I doubt this is an optimal solution, but I like how it works:

text = "FourscoreandsevenyearsagoourfaathersbroughtforthonthiscontainentanewnationconceivedinzLibertyanddedicatedtothepropositionthatallmenarecreatedequalNowweareengagedinagreahtcivilwartestingwhetherthatnaptionoranynartionsoconceivedandsodedicatedcanlongendureWeareqmetonagreatbattlefiemldoftzhatwarWehavecometodedicpateaportionofthatfieldasafinalrestingplaceforthosewhoheregavetheirlivesthatthatnationmightliveItisaltogetherfangandproperthatweshoulddothisButinalargersensewecannotdedicatewecannotconsecratewecannothallowthisgroundThebravelmenlivinganddeadwhostruggledherehaveconsecrateditfaraboveourpoorponwertoaddordetractTgheworldadswfilllittlenotlenorlongrememberwhatwesayherebutitcanneverforgetwhattheydidhereItisforusthelivingrathertobededicatedheretotheulnfinishedworkwhichtheywhofoughtherehavethusfarsonoblyadvancedItisratherforustobeherededicatedtothegreattdafskremainingbeforeusthatfromthesehonoreddeadwetakeincreaseddevotiontothatcauseforwhichtheygavethelastpfullmeasureofdevotionthatweherehighlyresolvethatthesedeadshallnothavediedinvainthatthisnationunsderGodshallhaveanewbirthoffreedomandthatgovernmentofthepeoplebythepeopleforthepeopleshallnotperishfromtheearth"

def find_longest_palindrome s1, size
	longest = ""

	s1.size.times do |start|
		break if start + size > s1.size
		s2 = s1[start, size].reverse
		if s1.include? s2
			return s2

	find_longest_palindrome s1, size - 1

puts find_longest_palindrome(text, text.length)

I found the site via this post, 10 puzzle websites to sharpen your programming skills. Now that the wedding’s over (pics soon!) I can’t wait to get back to a regular extracurricular programming schedule!

Unit Testing in PowerShell with PSUnit

I did a bit of playing around with wcf, PowerShell and PSUnit the other day.

PSUnit is a unit-testing framework based on NUnit (or should I say JUnit). It was a bit of work to set up but I was really impressed by the speed, robustness, and ISE integration.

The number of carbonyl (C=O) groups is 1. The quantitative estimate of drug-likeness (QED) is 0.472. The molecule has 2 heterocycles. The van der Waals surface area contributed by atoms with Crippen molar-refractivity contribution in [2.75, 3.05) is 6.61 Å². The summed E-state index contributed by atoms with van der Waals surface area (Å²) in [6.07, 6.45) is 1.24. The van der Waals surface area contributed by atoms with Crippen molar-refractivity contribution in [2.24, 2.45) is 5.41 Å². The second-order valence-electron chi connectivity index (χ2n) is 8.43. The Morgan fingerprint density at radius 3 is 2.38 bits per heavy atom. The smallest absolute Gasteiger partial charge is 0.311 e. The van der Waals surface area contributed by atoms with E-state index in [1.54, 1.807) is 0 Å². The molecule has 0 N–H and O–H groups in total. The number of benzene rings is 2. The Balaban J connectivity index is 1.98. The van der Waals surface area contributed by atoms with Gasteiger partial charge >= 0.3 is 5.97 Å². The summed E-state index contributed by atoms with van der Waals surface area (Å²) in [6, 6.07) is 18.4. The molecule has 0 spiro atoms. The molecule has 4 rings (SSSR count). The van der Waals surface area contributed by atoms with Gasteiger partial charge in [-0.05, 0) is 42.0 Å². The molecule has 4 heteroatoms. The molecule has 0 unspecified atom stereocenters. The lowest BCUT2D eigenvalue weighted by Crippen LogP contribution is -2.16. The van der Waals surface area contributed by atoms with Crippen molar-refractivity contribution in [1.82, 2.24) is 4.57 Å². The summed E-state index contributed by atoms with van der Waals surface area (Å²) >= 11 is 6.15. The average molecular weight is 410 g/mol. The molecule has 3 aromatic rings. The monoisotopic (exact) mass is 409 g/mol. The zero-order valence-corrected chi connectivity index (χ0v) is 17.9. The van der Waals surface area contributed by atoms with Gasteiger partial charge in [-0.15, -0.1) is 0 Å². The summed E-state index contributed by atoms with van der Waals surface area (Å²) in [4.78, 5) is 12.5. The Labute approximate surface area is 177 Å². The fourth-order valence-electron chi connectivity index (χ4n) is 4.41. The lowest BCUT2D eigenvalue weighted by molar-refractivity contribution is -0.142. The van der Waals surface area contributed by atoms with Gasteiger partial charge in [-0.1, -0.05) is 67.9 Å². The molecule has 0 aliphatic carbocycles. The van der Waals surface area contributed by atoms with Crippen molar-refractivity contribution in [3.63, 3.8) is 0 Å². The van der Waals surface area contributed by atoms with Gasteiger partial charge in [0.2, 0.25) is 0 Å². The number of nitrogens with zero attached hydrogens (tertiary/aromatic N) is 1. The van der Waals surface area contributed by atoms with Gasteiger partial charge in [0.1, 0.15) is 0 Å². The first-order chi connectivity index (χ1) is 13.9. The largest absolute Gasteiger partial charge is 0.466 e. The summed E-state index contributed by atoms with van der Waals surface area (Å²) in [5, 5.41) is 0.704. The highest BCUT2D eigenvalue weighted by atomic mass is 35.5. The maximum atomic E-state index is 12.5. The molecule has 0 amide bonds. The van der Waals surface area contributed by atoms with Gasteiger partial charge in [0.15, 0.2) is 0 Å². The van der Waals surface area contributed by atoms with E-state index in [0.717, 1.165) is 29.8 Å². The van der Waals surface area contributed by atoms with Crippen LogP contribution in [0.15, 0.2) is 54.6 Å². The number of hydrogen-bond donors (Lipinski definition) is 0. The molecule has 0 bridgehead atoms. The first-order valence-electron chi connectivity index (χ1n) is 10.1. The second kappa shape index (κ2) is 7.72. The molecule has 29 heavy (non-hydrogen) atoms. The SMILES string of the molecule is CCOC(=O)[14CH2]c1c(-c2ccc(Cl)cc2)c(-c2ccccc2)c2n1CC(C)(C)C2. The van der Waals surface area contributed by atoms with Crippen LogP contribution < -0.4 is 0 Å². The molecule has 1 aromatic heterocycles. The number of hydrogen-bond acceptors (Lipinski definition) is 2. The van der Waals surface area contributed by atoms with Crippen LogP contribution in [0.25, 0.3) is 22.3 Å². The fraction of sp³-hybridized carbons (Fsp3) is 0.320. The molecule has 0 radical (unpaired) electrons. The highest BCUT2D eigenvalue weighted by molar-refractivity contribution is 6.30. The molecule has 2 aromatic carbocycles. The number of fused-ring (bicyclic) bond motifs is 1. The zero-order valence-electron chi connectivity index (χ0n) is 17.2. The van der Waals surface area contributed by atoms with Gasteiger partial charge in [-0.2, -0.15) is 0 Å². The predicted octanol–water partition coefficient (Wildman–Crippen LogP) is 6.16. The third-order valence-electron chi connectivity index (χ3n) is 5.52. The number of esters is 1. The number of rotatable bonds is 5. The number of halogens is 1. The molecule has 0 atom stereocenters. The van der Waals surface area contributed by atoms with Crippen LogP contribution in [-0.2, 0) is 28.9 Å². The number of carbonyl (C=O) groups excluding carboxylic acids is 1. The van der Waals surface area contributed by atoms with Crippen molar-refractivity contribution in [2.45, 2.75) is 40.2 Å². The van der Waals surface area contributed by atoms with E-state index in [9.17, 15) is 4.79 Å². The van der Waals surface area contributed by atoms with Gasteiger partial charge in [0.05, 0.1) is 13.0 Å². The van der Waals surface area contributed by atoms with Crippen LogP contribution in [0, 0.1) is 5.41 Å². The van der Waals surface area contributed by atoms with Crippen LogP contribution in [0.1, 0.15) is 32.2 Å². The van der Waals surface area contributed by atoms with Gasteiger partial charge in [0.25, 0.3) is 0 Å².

It doesn’t make much sense to test application logic through a web service, or even with PowerShell at all, but it’s nice to know there’s such a great tool available. I’ve been having some issues with MSTest and 64 bit assemblies and although I’ll probably end up going with NUnit, it was a fun and educational journey!

Thanks PSUnit Guys!


I had a minor bicycle malfunction that turned into an accident on the Cross Seminole Trail.

To pun it shortly: I fought the ground, and the ground won!


Think I look bad? You should have seen the other guy!

Project Euler : Problem 32 in Ruby

My solution to this is ugly, but like the tar baby the more I mess with it the worse it gets.

I originally tried to find all the 9 digit pandigitals to cycle through, but was able to cut down the processing by a TON after I figured out that there were only 2 possible digit combinations that could satisfy the problem. (x + xxxx = xxxx and xx + xxx = xxxx)


Problem #32

Find the sum of all products whose multiplicand/multiplier/product identity can be written as a 1 through 9 pandigital.

def combo size, current = 0, stack = [], results = {}

  return results[stack.join.to_i] = stack.clone if size == 0

  (1..9).each do |n|
    next if stack.include?(n)
    stack[current] = n
    combo(size - 1, current + 1, stack.clone, results)

  return results

def pandigitals a, b, c
  results = []

  $repo[a].each_pair do |a_num, a_arr|
    $repo[b].each_pair do |b_num, b_arr|
      product = a_num * b_num
      if $repo[c].include?(product)
      	c_arr = $repo[c][product]
        results.push(product) if (a_arr + b_arr + c_arr).uniq.length == 9

  return results

$repo = {
  1 => combo(1),
  2 => combo(2),
  3 => combo(3),
  4 => combo(4)

results = pandigitals(1, 4, 4) + pandigitals(2, 3, 4)

puts results.uniq.inject(:+)